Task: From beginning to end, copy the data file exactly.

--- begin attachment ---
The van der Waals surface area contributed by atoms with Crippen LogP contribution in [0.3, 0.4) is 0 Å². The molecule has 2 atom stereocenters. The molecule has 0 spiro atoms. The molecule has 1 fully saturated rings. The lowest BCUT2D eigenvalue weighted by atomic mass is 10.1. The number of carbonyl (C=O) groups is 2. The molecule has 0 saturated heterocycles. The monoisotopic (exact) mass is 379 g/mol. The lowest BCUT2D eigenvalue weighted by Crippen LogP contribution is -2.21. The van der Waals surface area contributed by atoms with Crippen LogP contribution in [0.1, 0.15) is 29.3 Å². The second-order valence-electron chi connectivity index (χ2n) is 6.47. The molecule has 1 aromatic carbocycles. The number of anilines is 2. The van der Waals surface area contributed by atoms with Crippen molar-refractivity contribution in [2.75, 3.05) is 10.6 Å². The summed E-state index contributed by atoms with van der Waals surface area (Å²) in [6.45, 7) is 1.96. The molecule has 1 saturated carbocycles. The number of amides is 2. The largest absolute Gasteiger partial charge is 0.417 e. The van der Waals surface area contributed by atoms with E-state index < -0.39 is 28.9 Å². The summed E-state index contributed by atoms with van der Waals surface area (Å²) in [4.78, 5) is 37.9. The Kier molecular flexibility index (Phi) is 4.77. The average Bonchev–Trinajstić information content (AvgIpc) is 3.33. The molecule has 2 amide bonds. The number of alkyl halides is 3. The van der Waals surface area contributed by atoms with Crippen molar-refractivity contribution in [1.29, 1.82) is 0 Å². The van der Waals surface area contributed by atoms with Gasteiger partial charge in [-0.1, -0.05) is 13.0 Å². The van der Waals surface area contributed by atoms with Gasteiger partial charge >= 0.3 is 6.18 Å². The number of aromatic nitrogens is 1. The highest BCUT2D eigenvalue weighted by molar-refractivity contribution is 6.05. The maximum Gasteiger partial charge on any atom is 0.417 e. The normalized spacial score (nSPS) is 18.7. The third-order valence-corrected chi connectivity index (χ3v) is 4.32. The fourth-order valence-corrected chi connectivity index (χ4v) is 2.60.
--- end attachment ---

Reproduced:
The van der Waals surface area contributed by atoms with Crippen LogP contribution in [0.3, 0.4) is 0 Å². The molecule has 2 atom stereocenters. The molecule has 0 spiro atoms. The molecule has 1 fully saturated rings. The lowest BCUT2D eigenvalue weighted by atomic mass is 10.1. The number of carbonyl (C=O) groups is 2. The molecule has 0 saturated heterocycles. The monoisotopic (exact) mass is 379 g/mol. The lowest BCUT2D eigenvalue weighted by Crippen LogP contribution is -2.21. The van der Waals surface area contributed by atoms with Crippen LogP contribution in [0.1, 0.15) is 29.3 Å². The second-order valence-electron chi connectivity index (χ2n) is 6.47. The molecule has 1 aromatic carbocycles. The number of anilines is 2. The van der Waals surface area contributed by atoms with Crippen molar-refractivity contribution in [2.75, 3.05) is 10.6 Å². The summed E-state index contributed by atoms with van der Waals surface area (Å²) in [6.45, 7) is 1.96. The molecule has 1 saturated carbocycles. The number of amides is 2. The largest absolute Gasteiger partial charge is 0.417 e. The van der Waals surface area contributed by atoms with E-state index < -0.39 is 28.9 Å². The summed E-state index contributed by atoms with van der Waals surface area (Å²) in [4.78, 5) is 37.9. The Kier molecular flexibility index (Phi) is 4.77. The average Bonchev–Trinajstić information content (AvgIpc) is 3.33. The molecule has 2 amide bonds. The number of alkyl halides is 3. The van der Waals surface area contributed by atoms with Crippen molar-refractivity contribution in [1.29, 1.82) is 0 Å². The van der Waals surface area contributed by atoms with Gasteiger partial charge in [-0.1, -0.05) is 13.0 Å². The van der Waals surface area contributed by atoms with Gasteiger partial charge >= 0.3 is 6.18 Å². The number of aromatic nitrogens is 1. The highest BCUT2D eigenvalue weighted by molar-refractivity contribution is 6.05. The maximum Gasteiger partial charge on any atom is 0.417 e. The normalized spacial score (nSPS) is 18.7. The third-order valence-corrected chi connectivity index (χ3v) is 4.32. The fourth-order valence-corrected chi connectivity index (χ4v) is 2.60.